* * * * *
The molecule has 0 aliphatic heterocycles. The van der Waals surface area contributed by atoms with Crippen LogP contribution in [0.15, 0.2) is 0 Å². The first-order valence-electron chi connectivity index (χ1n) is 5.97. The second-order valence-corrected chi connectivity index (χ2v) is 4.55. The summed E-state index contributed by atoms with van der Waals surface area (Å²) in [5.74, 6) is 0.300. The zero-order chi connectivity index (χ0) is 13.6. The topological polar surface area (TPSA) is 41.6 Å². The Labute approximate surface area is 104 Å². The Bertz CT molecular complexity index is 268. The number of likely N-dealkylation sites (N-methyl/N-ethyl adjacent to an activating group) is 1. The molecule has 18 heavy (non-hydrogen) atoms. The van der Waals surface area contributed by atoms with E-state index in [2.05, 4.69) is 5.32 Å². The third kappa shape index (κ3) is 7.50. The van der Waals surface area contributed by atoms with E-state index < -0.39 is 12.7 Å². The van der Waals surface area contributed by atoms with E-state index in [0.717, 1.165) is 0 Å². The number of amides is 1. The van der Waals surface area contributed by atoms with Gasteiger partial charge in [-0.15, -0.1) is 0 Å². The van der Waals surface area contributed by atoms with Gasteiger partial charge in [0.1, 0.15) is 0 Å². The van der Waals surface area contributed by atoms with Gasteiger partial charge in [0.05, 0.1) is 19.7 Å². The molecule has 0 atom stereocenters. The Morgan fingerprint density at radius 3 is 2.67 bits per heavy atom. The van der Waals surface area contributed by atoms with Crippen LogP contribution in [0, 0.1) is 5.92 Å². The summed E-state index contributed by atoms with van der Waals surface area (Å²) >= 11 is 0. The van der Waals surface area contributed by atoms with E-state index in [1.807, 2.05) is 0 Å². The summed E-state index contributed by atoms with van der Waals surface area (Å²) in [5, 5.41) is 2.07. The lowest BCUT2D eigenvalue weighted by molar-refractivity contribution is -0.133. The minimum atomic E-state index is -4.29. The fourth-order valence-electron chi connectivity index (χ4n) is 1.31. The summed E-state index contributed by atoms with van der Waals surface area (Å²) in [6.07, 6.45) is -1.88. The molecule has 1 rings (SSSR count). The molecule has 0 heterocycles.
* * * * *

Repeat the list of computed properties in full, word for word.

The molecule has 0 aliphatic heterocycles. The van der Waals surface area contributed by atoms with Crippen LogP contribution in [0.15, 0.2) is 0 Å². The first-order valence-electron chi connectivity index (χ1n) is 5.97. The second-order valence-corrected chi connectivity index (χ2v) is 4.55. The summed E-state index contributed by atoms with van der Waals surface area (Å²) in [5.74, 6) is 0.300. The zero-order chi connectivity index (χ0) is 13.6. The topological polar surface area (TPSA) is 41.6 Å². The Labute approximate surface area is 104 Å². The Bertz CT molecular complexity index is 268. The number of likely N-dealkylation sites (N-methyl/N-ethyl adjacent to an activating group) is 1. The molecule has 18 heavy (non-hydrogen) atoms. The van der Waals surface area contributed by atoms with E-state index in [2.05, 4.69) is 5.32 Å². The third kappa shape index (κ3) is 7.50. The van der Waals surface area contributed by atoms with E-state index < -0.39 is 12.7 Å². The van der Waals surface area contributed by atoms with E-state index in [0.717, 1.165) is 0 Å². The number of amides is 1. The van der Waals surface area contributed by atoms with Gasteiger partial charge in [-0.15, -0.1) is 0 Å². The van der Waals surface area contributed by atoms with Gasteiger partial charge in [0.1, 0.15) is 0 Å². The van der Waals surface area contributed by atoms with Gasteiger partial charge in [0.05, 0.1) is 19.7 Å². The molecule has 0 atom stereocenters. The Morgan fingerprint density at radius 3 is 2.67 bits per heavy atom. The van der Waals surface area contributed by atoms with Crippen LogP contribution in [0, 0.1) is 5.92 Å². The summed E-state index contributed by atoms with van der Waals surface area (Å²) >= 11 is 0. The van der Waals surface area contributed by atoms with E-state index in [1.807, 2.05) is 0 Å². The summed E-state index contributed by atoms with van der Waals surface area (Å²) in [5, 5.41) is 2.07. The lowest BCUT2D eigenvalue weighted by molar-refractivity contribution is -0.133. The minimum atomic E-state index is -4.29. The fourth-order valence-electron chi connectivity index (χ4n) is 1.31. The summed E-state index contributed by atoms with van der Waals surface area (Å²) in [6.07, 6.45) is -1.88. The molecule has 1 rings (SSSR count). The molecule has 0 heterocycles.